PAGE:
There are so many Bible study options available now: topical studies, word studies, book studies, inductive studies. Some of them require a major time commitment, others take only a few minutes a day. It can be an overwhelming choice. Where do you begin, and how do you make Bible study a part of your daily routine?
1. Choose the right Bible.
If you're going to make the most of your time studying the Bible, you need to choose the right one. There are three main translations I love:
NIV - easy to understand, this is a very popular translation with lots of Bibles and other study materials to choose from. This is the translation I use when I teach children’s church.
NASB - For my own personal study, I use the NASB Study Bible. It's widely regarded as one of the most accurate translations, plus it's easy to understand. It's filled with good information, including background information on each book, maps, cross references, and more - but it's all on a pretty easy to understand level. It's a great for your first study or your hundredth.
ESV - Also a very accurate and easy to understand translation.
One important note: Make sure you choose a translation (NASB, NIV, etc.) instead of a paraphrase. A translation is word for word from the original languages, while a paraphrase is a retelling in an individual's own words. Paraphrases can be a great tool, but they should be used as extra reading, not your main study Bible.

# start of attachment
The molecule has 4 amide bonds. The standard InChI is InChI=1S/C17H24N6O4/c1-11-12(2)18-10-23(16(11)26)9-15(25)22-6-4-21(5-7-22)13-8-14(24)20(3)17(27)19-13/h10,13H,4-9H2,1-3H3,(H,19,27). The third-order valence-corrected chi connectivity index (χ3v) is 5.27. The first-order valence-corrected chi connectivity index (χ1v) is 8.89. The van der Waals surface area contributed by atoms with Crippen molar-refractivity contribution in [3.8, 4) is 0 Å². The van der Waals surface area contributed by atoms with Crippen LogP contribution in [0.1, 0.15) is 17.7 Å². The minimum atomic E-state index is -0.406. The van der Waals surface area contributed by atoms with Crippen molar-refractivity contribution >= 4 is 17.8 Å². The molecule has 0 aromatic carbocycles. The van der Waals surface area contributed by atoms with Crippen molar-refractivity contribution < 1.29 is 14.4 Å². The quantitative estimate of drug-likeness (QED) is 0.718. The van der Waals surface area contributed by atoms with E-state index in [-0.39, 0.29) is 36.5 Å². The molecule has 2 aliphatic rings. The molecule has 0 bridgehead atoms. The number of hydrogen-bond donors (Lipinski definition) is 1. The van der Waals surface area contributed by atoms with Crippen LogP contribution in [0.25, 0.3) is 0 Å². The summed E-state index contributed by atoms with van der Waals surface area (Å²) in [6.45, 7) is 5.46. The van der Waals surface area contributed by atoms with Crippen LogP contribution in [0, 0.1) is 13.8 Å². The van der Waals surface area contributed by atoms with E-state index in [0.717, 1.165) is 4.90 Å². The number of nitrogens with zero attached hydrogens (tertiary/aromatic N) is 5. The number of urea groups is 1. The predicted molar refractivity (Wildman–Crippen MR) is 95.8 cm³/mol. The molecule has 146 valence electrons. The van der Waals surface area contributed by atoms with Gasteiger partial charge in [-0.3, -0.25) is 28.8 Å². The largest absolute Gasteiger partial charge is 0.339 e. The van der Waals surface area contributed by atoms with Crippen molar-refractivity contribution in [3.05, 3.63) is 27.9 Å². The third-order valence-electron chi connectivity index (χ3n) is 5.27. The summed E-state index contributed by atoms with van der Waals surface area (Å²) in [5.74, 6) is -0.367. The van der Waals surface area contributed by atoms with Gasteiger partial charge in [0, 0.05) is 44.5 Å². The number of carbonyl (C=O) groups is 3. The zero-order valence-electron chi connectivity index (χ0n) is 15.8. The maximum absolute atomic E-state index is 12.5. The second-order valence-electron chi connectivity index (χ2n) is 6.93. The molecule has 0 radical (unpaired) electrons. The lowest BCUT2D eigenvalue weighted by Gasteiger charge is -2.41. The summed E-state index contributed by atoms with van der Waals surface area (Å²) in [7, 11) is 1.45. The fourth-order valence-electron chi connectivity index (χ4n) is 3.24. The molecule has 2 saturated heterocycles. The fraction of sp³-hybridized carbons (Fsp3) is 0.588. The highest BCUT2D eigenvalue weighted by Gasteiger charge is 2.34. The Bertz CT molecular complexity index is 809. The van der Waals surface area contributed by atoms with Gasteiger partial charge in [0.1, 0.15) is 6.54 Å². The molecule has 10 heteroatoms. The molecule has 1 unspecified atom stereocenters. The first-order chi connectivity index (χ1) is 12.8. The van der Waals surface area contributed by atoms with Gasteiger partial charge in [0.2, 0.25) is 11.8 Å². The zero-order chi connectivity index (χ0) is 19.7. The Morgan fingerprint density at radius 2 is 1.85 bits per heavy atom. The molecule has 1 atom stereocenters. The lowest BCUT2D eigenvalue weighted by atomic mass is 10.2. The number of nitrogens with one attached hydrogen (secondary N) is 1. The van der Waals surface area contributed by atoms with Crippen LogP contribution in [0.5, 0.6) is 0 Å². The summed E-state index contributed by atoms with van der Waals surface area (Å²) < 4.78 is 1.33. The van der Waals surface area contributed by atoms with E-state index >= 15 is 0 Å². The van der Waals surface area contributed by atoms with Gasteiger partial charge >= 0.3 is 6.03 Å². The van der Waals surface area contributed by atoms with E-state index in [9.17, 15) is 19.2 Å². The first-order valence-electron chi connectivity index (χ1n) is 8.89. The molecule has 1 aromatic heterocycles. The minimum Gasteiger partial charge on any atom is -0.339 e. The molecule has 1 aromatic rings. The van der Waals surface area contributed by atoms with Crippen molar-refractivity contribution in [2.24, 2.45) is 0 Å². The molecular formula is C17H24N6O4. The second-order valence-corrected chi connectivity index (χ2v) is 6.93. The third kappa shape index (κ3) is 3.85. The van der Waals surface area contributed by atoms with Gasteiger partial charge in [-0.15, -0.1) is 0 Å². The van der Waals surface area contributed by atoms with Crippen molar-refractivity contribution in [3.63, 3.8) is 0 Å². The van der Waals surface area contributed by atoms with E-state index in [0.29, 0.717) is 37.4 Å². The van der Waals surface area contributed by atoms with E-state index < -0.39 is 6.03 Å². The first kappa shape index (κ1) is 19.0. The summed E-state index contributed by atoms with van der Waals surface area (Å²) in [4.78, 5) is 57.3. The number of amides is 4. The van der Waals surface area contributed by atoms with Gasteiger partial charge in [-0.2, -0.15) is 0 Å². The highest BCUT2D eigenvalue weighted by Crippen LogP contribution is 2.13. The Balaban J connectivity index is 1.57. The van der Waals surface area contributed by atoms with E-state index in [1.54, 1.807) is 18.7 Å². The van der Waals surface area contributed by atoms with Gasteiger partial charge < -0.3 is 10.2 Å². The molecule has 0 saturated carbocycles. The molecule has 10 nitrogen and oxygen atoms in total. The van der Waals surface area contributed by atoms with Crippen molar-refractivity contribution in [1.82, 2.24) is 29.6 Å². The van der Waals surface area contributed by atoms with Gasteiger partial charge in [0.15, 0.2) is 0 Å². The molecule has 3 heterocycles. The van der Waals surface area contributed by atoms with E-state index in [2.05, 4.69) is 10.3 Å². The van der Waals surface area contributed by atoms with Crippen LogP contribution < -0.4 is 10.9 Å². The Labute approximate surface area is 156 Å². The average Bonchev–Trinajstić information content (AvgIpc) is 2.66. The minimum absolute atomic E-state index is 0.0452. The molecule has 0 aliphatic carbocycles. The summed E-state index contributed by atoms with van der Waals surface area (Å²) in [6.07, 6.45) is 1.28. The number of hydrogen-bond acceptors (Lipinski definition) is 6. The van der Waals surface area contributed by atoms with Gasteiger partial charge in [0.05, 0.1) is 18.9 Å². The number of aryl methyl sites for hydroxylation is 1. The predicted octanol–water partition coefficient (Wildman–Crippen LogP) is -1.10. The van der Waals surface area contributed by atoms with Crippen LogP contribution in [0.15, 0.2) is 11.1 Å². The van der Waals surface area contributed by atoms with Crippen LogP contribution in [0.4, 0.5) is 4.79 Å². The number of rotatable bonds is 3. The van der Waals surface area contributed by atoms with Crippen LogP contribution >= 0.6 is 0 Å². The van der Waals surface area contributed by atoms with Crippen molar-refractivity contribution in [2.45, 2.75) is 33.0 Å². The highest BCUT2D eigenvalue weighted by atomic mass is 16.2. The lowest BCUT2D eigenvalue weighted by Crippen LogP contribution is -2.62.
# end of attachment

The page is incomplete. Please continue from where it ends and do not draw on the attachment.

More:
2. Think about your learning style.
Are you a visual learner? Do you like variety or do you need repetition to learn? Do you move quickly through new material, or you like to mull over new ideas over a few days or weeks? Look for a study that moves at your pace without overwhelming you.
I'm very visual. I love using colors, symbols, charts and graphs to help me digest information. When I discovered Kay Arthur's book "How to Study the Bible for Yourself" I knew I'd found my perfect match.
3. Start small.
If you are just starting your Bible study journey, start small. Instead of committing to reading the entire Bible or jumping onto a year-long study, find a study that you can finish a few weeks. There are some great long-term, intensive Bible study plans but for now, set goals that you can reach in the short term. This also lets you experiment with different study styles. You might find that your original approach doesn't work. You may need to try several styles before you find one that fits. A few options to look at include:
- Big Picture Studies
These plans take you through major portions of the Bible, or the whole Bible. Examples are read the Bible in a year plans, the Bible in 90 days, or reading though the New Testament. YouVersion provides lots of great options.
- Detailed Studies
My favorite type of Bible study is inductive study. I love the depth of these studies - reading cross references, digging into the meaning of key words, marking maps, and really going deep into a text. I could spend weeks studying the same chapter. If this type of study appeals to you, Kay Arthur's Precept Ministries is the best place to start.
- Word Studies
The Bible wasn't written in English. The original Hebrew and Greek are very different from our language, and sometimes English just can't do as well with its descriptions. Word studies are perfect for going deeper into the Bible without getting overwhelmed.
- Topical Studies
Topical studies cover specific topics from the Bible. The possibilities are endless--from prayer to parenting.
- Total Immersion Studies
This is my absolute favorite way to study the Bible. I don't know if it's technically listed as a method, but I love to focus completely on one book - studying it, writing it by hand in my journal, memorizing verses from it. I love to wrap my mind and heart completely around one book, digging into the individual words, using inductive study, and seeing how it fits into the bigger picture.